Wednesday, December 27, 2006

Entering a Happier New Year with Your Child

As the New Year approaches, loving parents and guardians often find themselves at the doorstep of new resolutions that are worth making. A cursory glance at some of the common Dos and Donts on their list shows that they are nearly always focused on self-improvement. Typically these would include things like: I won't shout at my kid; I'll teach them colors; I'll not pester them about their homework, and so on. Ironically, as these loving mums and dads struggle to attain perfection of parenting, they easily slip out of the success criteria for a happier relationship with their kids. Let us look at how we can improve the relationship of a child to his/her parent or guardian.

Things that Interest the Kids

The simple reason underlying the anxiety of so many parents about their children is that they fail to understand what their children love. Most of the time parents are bent on improving their kids by such standards as timely sleep (health concerns), less television (attitude concerns), more study (good grades), food supplements (better diet), and so on. While they give a feeling of acting an ideal parent, soon the perfect parents feel the stress building up between themselves and the children. Children feel lack of freedom and poor motivation to act in ways they would otherwise have liked to act. To make the scene stress-free and happier, provide your child with interesting stuff that motivates his/her energies. You may choose to lay out a new selection of toys or household objects.

Relax Your Standards

Fixing too strict standards for a happy relationship undermines it. Most of the time, most of the things between a parent and his/her child are going okay. It is only on some occasions that a child starts resisting going to bed or show eagerness to eat up the supposedly perfect diet. Do not magnify it by inserting your own anxiety's lens over the matter. If the child persists in his/her unusualness, try to get to the root of the problem. May be the kid has watched some scary movie or heard a chilling story which is hindering his/her sleep; may be he is not attracted to the look or taste of the food you are offering. Relaxing the standards also means relaxing your own burden. If you are playing the well-known indulgent parent, the one cajoling kids each and every second, you must change your way of showing affection. It is not uncommon for excessively coddled kids to roar his/her head off when the parents leave him/her at home. Practice a reasonable level of strictness about timings and behavior.

Breaking the Rules

One working key to mutual happiness between parent and child is allowing yourself to break or bend the rules. Critically analyze your attitude rather than the child's; mostly it is the adult's failure to see things in positive light that causes discontent. Focus on the beauty of the relationship between you and your child rather than infesting your mind with worries about the child's graduation grades. Live in the present or you may spoil its beauty with unnecessary imposition.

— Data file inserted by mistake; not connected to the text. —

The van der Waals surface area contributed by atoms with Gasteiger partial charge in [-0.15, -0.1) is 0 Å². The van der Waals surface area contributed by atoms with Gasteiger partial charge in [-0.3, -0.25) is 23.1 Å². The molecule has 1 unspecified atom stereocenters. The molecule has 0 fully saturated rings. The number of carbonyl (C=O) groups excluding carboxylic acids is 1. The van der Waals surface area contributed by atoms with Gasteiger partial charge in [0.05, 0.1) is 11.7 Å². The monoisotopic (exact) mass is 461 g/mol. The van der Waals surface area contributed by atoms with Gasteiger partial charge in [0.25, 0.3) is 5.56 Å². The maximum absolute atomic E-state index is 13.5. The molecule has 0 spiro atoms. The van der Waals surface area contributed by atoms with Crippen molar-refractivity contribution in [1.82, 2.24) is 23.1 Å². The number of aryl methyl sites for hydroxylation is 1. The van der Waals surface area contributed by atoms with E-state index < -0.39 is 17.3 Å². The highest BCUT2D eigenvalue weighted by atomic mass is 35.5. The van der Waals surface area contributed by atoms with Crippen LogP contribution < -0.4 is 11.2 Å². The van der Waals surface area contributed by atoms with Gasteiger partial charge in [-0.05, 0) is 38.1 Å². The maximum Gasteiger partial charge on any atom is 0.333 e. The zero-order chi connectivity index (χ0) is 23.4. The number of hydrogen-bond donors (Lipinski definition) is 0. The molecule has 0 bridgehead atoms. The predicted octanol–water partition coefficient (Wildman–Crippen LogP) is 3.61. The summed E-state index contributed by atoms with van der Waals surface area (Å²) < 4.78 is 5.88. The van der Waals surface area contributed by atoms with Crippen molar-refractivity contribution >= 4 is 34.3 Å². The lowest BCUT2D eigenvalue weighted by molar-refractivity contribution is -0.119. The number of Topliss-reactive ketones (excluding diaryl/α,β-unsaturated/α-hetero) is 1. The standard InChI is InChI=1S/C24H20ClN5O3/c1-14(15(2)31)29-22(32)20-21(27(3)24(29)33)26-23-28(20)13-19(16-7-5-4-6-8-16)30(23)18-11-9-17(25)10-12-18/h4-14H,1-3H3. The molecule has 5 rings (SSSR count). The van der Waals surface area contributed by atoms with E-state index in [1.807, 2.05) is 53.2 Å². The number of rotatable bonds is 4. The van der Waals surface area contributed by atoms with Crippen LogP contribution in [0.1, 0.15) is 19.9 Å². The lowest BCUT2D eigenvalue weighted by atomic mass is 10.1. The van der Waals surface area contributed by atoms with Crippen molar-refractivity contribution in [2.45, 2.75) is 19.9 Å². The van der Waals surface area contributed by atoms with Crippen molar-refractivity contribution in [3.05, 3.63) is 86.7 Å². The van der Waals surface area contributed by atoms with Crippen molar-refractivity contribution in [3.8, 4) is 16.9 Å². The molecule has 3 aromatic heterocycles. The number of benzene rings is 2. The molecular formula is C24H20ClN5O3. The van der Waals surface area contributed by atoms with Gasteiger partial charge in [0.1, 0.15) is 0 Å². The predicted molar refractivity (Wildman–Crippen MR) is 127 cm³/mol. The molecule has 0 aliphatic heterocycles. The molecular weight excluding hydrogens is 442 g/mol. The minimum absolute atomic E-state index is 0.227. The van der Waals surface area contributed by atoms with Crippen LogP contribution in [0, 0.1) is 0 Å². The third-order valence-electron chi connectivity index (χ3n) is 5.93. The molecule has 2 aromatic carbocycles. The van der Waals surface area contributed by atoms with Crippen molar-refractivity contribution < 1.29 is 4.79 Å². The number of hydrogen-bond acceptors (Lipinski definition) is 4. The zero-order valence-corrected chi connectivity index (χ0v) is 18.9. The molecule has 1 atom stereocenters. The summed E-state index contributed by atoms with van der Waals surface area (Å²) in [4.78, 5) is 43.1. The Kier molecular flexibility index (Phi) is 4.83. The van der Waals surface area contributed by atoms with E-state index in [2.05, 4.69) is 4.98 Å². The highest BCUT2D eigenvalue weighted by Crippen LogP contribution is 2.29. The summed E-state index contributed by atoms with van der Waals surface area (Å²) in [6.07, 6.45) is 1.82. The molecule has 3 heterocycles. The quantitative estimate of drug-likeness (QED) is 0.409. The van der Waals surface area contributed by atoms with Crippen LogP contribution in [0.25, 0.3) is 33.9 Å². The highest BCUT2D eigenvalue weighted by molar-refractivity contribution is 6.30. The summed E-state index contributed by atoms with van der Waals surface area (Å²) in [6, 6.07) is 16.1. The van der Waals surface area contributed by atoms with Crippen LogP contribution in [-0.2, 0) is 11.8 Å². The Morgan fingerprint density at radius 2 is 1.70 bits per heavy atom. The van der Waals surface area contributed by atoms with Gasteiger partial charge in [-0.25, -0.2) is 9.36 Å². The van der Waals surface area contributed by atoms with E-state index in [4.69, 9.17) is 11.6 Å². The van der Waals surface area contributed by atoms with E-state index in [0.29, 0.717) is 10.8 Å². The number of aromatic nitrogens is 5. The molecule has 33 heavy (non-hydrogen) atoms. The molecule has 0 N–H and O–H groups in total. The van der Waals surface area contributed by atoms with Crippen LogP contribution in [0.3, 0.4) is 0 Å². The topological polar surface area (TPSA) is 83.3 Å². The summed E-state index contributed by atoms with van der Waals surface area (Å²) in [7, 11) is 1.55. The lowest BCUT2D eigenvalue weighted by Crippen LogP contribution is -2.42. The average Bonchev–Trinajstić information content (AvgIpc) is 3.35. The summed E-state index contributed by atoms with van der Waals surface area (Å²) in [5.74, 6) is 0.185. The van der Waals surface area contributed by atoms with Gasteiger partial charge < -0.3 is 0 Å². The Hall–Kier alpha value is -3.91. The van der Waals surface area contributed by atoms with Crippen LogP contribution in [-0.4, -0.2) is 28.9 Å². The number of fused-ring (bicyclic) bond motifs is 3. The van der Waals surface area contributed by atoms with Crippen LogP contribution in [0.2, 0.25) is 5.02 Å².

Setting Achievable Goals

Many parents, in their overwhelming affection for their kids, set themselves unattainable goals; doing this and that for babies, some or all of which are not that easy to do. The result is disappointment and aggravation of anxiety. Such loving parents do not realize that the child's wee mind does not, and cannot, appreciate the procedure they follow for giving them the final product. If you go 200 miles off the town to bring jelly for your kid, he/she will not feel any happier than if you had brought it from the neighboring store. So save your time and spirits for giving your children simple pleasures of life. Take a look at what resolutions you need to make and what to break before seeing the first sun of a new year.

Resolutions to Make

First, you will need to get time for yourself so that you can gather enough energy for enjoying caring for your child.

Make time for your partner. Children grow healthy in the care of couples with healthy relationship.

Stop making 'to do' lists. Save your time for your children.

Keep in touch with your friends. Listen to their family life, especially the way they interact with their kids. Learn from their experiences.

Never gloat over making comparisons with other parents. See your family as a self-contained unit.

Resolutions to Break

Do not expect your kids to remain stimulated all day long. They do need some down-time.

Do away with your perfectionist habit of doing all your child's tasks for him/her. This stops their growth and preys on your healthy care giving.

Of course, you have sense enough not to expect your child an ever clean doll. Learn to enjoy the child's energies in dirtying him/herself during play.

Allow the kids some time with TV. They are humans and they need enjoyment.

Do not force patience upon your self. If you think the child needs a scowl, give a mild one. But don't scare him/her to death.

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